'Unlikely Scenario': What is Behind China's Proposal to Expand BRICS?

© REUTERS / Fred Dufour/PoolThe BRICS Summit in Xiamen, Fujian province on September 4, 2017
The BRICS Summit in Xiamen, Fujian province on September 4, 2017 - Sputnik International
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Beijing recently called for the expansion of the BRICS group, which currently includes Brazil, Russia, India, China and South Africa. In an interview with Sputnik, Victoria Panova, a senior strategic planning advisor to Russia's National Committee for BRICS Research, gave her thoughts on the matter.

Commenting on Beijing's push to expand the membership of BRICS, Russian expert Victoria Panova said that first and foremost, the focus should be placed on attracting BRICS allies rather than including more states in the organization.

"First, BRICS should establish concrete mechanisms of interaction and only then think about inviting other countries to join the group," Panova said.

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She added that "on the one hand, we really need to form a certain circle of friends of BRICS countries, that is, we understand that we will not have real expansion [of the organization] in the near future."

Panova warned against BRICS' isolation, saying that the group should attract more allies from emerging and developing countries.

"Namely, BRICS positions itself as kind of an alternative format which is more transparent as compared with the G7, for example. That's why BRICS should be open to the non-Western world, where they ought to find allies, something that is the bottom line of China's initiative," she said.

Panova described China as a global power which is unsuccessfully trying to find regional allies which could be ready to cooperate with Beijing.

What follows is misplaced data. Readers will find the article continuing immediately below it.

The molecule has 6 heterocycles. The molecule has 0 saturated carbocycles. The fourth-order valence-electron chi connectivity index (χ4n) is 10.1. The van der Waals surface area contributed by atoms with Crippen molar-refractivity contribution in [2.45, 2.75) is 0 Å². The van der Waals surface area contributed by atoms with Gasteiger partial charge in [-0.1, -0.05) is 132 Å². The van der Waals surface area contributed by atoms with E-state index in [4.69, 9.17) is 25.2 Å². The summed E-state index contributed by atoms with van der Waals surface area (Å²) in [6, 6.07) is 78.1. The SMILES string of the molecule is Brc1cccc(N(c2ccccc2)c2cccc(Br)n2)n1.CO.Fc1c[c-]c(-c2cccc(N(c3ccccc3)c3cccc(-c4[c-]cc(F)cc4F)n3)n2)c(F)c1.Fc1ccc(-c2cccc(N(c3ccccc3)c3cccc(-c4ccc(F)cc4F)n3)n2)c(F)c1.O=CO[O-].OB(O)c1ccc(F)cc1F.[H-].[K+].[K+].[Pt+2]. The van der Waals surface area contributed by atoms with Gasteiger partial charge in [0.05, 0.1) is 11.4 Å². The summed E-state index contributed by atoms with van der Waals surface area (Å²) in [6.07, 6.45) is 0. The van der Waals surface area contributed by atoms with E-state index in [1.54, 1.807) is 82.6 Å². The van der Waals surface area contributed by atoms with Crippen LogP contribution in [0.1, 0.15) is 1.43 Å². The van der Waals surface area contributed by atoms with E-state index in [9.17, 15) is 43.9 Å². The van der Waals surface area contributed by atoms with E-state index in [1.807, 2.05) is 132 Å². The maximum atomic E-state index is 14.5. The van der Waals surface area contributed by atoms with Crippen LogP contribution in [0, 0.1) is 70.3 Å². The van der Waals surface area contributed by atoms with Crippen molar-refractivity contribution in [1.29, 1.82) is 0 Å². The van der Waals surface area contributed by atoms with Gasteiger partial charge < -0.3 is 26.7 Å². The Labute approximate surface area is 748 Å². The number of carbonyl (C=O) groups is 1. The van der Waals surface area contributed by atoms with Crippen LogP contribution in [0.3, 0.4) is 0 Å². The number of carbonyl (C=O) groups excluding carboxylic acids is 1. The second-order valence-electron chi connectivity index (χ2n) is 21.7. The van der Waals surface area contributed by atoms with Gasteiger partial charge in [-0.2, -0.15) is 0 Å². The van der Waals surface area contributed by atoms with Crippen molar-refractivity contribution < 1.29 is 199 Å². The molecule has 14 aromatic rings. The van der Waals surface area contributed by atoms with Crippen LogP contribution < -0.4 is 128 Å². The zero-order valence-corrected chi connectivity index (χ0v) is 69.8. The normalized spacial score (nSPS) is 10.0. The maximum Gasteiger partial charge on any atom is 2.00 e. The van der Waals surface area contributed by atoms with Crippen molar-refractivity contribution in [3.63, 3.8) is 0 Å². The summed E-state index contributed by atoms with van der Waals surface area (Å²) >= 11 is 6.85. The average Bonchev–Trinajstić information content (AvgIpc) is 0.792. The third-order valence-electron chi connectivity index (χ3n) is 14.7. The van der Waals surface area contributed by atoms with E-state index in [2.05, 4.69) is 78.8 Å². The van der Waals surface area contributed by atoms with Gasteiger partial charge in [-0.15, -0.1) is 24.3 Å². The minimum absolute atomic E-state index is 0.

She also pointed out that South Africa will most likely concentrate on the countries of the African continent, "especially given that South Africa should position itself as a key country in Africa or as a window or door to the African continent" ahead of the country's rotational presidency in BRICS in 2018.

"In any case, I see the BRICS expansion as an unlikely scenario," Panova pointed out.

Founded in 2006, BRICS is an association of five major emerging national economies, including Brazil, Russia, India, China and South Africa, which represents almost three billion people and about 20 percent of the world's GDP.

From left: Russian President Vladimir Putin, South African republic President jacob Zuma, Indian Prime Minister Narendra Modi, Chinese President Xi Jinping and Brazilian President Michel Temer seen at the BRICS leaders' meeting with BRICS Business Council members, September 4, 2017 - Sputnik International
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In July 2017, the international press quoted Chinese Foreign Minister Wang Yi as saying that "Beijing will consider the possibility of a BRIC+ format in order to start a dialogue with other major developing countries."

 "We hope to establish broad partnerships and expand our circle of friends so as to turn it [BRICS] into the most effective platform for South-South cooperation," Yi said. He declined to elaborate on what countries could be included in BRICS+.

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